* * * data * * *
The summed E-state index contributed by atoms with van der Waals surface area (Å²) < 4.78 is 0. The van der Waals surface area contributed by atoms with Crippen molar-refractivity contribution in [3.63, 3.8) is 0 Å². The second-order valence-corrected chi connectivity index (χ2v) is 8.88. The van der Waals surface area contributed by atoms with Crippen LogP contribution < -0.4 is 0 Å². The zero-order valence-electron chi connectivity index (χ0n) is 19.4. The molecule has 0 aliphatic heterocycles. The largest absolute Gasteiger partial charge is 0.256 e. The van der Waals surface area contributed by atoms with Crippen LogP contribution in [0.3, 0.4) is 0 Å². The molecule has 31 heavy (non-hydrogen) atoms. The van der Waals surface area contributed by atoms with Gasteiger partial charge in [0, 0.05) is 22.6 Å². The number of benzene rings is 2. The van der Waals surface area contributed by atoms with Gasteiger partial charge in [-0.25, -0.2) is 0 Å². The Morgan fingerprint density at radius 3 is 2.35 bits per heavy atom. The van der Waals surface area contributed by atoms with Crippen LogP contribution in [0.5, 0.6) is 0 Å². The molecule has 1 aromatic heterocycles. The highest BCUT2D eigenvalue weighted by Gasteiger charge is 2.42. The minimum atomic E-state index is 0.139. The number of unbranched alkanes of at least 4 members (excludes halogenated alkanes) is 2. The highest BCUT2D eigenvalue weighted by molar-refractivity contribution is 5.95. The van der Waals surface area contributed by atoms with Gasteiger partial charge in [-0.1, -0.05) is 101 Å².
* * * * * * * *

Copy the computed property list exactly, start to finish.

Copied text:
The summed E-state index contributed by atoms with van der Waals surface area (Å²) < 4.78 is 0. The van der Waals surface area contributed by atoms with Crippen molar-refractivity contribution in [3.63, 3.8) is 0 Å². The second-order valence-corrected chi connectivity index (χ2v) is 8.88. The van der Waals surface area contributed by atoms with Crippen LogP contribution < -0.4 is 0 Å². The zero-order valence-electron chi connectivity index (χ0n) is 19.4. The molecule has 0 aliphatic heterocycles. The largest absolute Gasteiger partial charge is 0.256 e. The van der Waals surface area contributed by atoms with Crippen LogP contribution in [0.3, 0.4) is 0 Å². The molecule has 31 heavy (non-hydrogen) atoms. The van der Waals surface area contributed by atoms with Gasteiger partial charge in [0, 0.05) is 22.6 Å². The number of benzene rings is 2. The van der Waals surface area contributed by atoms with Gasteiger partial charge in [-0.25, -0.2) is 0 Å². The Morgan fingerprint density at radius 3 is 2.35 bits per heavy atom. The van der Waals surface area contributed by atoms with Crippen LogP contribution in [0.5, 0.6) is 0 Å². The molecule has 1 aromatic heterocycles. The highest BCUT2D eigenvalue weighted by Gasteiger charge is 2.42. The minimum atomic E-state index is 0.139. The number of unbranched alkanes of at least 4 members (excludes halogenated alkanes) is 2. The highest BCUT2D eigenvalue weighted by molar-refractivity contribution is 5.95. The van der Waals surface area contributed by atoms with Gasteiger partial charge in [-0.1, -0.05) is 101 Å².